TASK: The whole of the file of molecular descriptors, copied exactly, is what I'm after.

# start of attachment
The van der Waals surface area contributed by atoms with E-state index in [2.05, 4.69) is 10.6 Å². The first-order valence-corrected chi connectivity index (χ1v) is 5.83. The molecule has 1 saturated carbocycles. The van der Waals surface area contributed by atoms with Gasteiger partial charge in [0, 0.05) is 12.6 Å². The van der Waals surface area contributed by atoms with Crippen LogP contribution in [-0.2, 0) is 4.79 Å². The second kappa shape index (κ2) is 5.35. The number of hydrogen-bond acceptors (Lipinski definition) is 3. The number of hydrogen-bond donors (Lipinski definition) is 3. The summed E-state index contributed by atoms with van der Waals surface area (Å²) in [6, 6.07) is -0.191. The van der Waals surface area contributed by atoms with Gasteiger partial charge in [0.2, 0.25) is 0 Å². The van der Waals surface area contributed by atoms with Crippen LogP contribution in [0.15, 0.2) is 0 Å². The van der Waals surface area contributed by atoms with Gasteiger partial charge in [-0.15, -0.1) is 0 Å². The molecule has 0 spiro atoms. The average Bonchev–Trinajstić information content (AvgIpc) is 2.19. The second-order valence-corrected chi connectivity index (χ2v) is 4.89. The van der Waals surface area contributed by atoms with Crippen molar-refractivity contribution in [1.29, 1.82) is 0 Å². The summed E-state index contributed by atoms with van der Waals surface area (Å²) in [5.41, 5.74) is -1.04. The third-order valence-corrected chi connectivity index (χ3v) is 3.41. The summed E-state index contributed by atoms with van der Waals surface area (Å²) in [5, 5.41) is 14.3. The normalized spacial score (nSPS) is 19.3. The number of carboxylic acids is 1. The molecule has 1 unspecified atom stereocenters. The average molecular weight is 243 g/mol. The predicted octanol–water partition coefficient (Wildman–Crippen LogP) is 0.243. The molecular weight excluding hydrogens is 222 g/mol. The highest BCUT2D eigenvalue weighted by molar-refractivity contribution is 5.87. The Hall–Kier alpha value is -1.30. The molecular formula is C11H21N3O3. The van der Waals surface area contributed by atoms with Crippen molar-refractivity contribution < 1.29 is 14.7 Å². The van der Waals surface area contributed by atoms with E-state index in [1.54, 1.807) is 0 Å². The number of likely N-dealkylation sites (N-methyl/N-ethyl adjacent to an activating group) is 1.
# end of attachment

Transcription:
The van der Waals surface area contributed by atoms with E-state index in [2.05, 4.69) is 10.6 Å². The first-order valence-corrected chi connectivity index (χ1v) is 5.83. The molecule has 1 saturated carbocycles. The van der Waals surface area contributed by atoms with Gasteiger partial charge in [0, 0.05) is 12.6 Å². The van der Waals surface area contributed by atoms with Crippen LogP contribution in [-0.2, 0) is 4.79 Å². The second kappa shape index (κ2) is 5.35. The number of hydrogen-bond acceptors (Lipinski definition) is 3. The number of hydrogen-bond donors (Lipinski definition) is 3. The summed E-state index contributed by atoms with van der Waals surface area (Å²) in [6, 6.07) is -0.191. The van der Waals surface area contributed by atoms with Gasteiger partial charge in [0.2, 0.25) is 0 Å². The van der Waals surface area contributed by atoms with Crippen LogP contribution in [0.15, 0.2) is 0 Å². The van der Waals surface area contributed by atoms with Gasteiger partial charge in [-0.15, -0.1) is 0 Å². The molecule has 0 spiro atoms. The average Bonchev–Trinajstić information content (AvgIpc) is 2.19. The second-order valence-corrected chi connectivity index (χ2v) is 4.89. The van der Waals surface area contributed by atoms with Crippen molar-refractivity contribution in [1.29, 1.82) is 0 Å². The summed E-state index contributed by atoms with van der Waals surface area (Å²) in [5.41, 5.74) is -1.04. The third-order valence-corrected chi connectivity index (χ3v) is 3.41. The summed E-state index contributed by atoms with van der Waals surface area (Å²) in [5, 5.41) is 14.3. The normalized spacial score (nSPS) is 19.3. The number of carboxylic acids is 1. The molecule has 1 unspecified atom stereocenters. The average molecular weight is 243 g/mol. The predicted octanol–water partition coefficient (Wildman–Crippen LogP) is 0.243. The molecular weight excluding hydrogens is 222 g/mol. The highest BCUT2D eigenvalue weighted by molar-refractivity contribution is 5.87. The Hall–Kier alpha value is -1.30. The molecular formula is C11H21N3O3. The van der Waals surface area contributed by atoms with Crippen molar-refractivity contribution < 1.29 is 14.7 Å². The van der Waals surface area contributed by atoms with E-state index in [1.54, 1.807) is 0 Å². The number of likely N-dealkylation sites (N-methyl/N-ethyl adjacent to an activating group) is 1.